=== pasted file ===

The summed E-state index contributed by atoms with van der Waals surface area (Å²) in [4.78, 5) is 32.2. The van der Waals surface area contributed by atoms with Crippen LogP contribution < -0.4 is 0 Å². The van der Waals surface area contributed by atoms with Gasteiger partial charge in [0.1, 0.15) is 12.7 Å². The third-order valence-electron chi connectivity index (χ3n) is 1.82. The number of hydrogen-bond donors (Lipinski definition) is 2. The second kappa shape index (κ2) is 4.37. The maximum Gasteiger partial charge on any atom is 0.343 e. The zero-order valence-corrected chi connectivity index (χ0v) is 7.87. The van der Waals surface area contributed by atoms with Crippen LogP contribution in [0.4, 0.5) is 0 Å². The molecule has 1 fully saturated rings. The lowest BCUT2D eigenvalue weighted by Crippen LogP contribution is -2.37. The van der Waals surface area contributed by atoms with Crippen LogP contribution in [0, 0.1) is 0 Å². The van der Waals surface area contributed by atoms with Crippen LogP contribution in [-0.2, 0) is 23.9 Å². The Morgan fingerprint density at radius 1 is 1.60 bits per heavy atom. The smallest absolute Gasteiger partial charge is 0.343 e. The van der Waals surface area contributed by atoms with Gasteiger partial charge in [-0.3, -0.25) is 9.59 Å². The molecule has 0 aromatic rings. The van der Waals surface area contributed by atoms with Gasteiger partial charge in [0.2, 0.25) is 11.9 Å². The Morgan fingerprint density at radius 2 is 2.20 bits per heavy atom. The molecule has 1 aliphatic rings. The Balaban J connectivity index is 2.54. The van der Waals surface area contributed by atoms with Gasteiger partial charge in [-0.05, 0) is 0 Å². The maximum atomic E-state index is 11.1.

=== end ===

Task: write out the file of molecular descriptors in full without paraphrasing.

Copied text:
The summed E-state index contributed by atoms with van der Waals surface area (Å²) in [4.78, 5) is 32.2. The van der Waals surface area contributed by atoms with Crippen LogP contribution < -0.4 is 0 Å². The van der Waals surface area contributed by atoms with Gasteiger partial charge in [0.1, 0.15) is 12.7 Å². The third-order valence-electron chi connectivity index (χ3n) is 1.82. The number of hydrogen-bond donors (Lipinski definition) is 2. The second kappa shape index (κ2) is 4.37. The maximum Gasteiger partial charge on any atom is 0.343 e. The zero-order valence-corrected chi connectivity index (χ0v) is 7.87. The van der Waals surface area contributed by atoms with Crippen LogP contribution in [0.4, 0.5) is 0 Å². The molecule has 1 fully saturated rings. The lowest BCUT2D eigenvalue weighted by Crippen LogP contribution is -2.37. The van der Waals surface area contributed by atoms with Crippen LogP contribution in [0, 0.1) is 0 Å². The van der Waals surface area contributed by atoms with Crippen LogP contribution in [-0.2, 0) is 23.9 Å². The Morgan fingerprint density at radius 1 is 1.60 bits per heavy atom. The smallest absolute Gasteiger partial charge is 0.343 e. The van der Waals surface area contributed by atoms with Gasteiger partial charge in [-0.3, -0.25) is 9.59 Å². The molecule has 0 aromatic rings. The van der Waals surface area contributed by atoms with Gasteiger partial charge in [0.2, 0.25) is 11.9 Å². The Morgan fingerprint density at radius 2 is 2.20 bits per heavy atom. The molecule has 1 aliphatic rings. The Balaban J connectivity index is 2.54. The van der Waals surface area contributed by atoms with Gasteiger partial charge in [-0.05, 0) is 0 Å². The maximum atomic E-state index is 11.1.